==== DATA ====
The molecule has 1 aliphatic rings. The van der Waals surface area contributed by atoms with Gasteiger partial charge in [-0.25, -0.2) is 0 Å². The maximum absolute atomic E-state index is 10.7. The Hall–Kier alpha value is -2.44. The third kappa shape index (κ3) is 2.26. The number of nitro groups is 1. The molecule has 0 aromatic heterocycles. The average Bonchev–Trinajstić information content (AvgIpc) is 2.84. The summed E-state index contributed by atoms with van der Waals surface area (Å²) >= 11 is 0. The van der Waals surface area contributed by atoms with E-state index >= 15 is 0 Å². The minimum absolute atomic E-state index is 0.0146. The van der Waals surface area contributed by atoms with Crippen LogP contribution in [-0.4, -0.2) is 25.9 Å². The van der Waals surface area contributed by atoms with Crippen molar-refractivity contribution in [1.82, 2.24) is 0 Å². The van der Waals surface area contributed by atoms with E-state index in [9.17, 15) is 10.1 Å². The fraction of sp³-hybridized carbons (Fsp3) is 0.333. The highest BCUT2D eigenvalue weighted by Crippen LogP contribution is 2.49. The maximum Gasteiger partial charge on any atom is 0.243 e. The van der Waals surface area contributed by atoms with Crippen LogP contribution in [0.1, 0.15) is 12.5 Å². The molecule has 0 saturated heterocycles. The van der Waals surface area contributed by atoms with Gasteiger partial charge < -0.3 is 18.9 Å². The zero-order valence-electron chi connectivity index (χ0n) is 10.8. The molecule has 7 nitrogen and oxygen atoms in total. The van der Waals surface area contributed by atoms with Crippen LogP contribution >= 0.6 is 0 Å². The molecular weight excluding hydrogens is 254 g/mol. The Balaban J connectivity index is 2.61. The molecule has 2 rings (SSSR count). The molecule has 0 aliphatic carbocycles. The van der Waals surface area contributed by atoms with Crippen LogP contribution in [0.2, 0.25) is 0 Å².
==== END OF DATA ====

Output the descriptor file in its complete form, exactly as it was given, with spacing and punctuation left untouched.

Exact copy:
The molecule has 1 aliphatic rings. The van der Waals surface area contributed by atoms with Gasteiger partial charge in [-0.25, -0.2) is 0 Å². The maximum absolute atomic E-state index is 10.7. The Hall–Kier alpha value is -2.44. The third kappa shape index (κ3) is 2.26. The number of nitro groups is 1. The molecule has 0 aromatic heterocycles. The average Bonchev–Trinajstić information content (AvgIpc) is 2.84. The summed E-state index contributed by atoms with van der Waals surface area (Å²) >= 11 is 0. The van der Waals surface area contributed by atoms with E-state index >= 15 is 0 Å². The minimum absolute atomic E-state index is 0.0146. The van der Waals surface area contributed by atoms with Crippen LogP contribution in [-0.4, -0.2) is 25.9 Å². The van der Waals surface area contributed by atoms with Crippen molar-refractivity contribution in [1.82, 2.24) is 0 Å². The van der Waals surface area contributed by atoms with E-state index in [9.17, 15) is 10.1 Å². The fraction of sp³-hybridized carbons (Fsp3) is 0.333. The highest BCUT2D eigenvalue weighted by Crippen LogP contribution is 2.49. The maximum Gasteiger partial charge on any atom is 0.243 e. The van der Waals surface area contributed by atoms with Crippen LogP contribution in [0.1, 0.15) is 12.5 Å². The molecule has 0 saturated heterocycles. The van der Waals surface area contributed by atoms with Gasteiger partial charge < -0.3 is 18.9 Å². The zero-order valence-electron chi connectivity index (χ0n) is 10.8. The molecule has 7 nitrogen and oxygen atoms in total. The van der Waals surface area contributed by atoms with Crippen LogP contribution >= 0.6 is 0 Å². The molecular weight excluding hydrogens is 254 g/mol. The Balaban J connectivity index is 2.61. The molecule has 2 rings (SSSR count). The molecule has 0 aliphatic carbocycles. The van der Waals surface area contributed by atoms with Crippen LogP contribution in [0.2, 0.25) is 0 Å².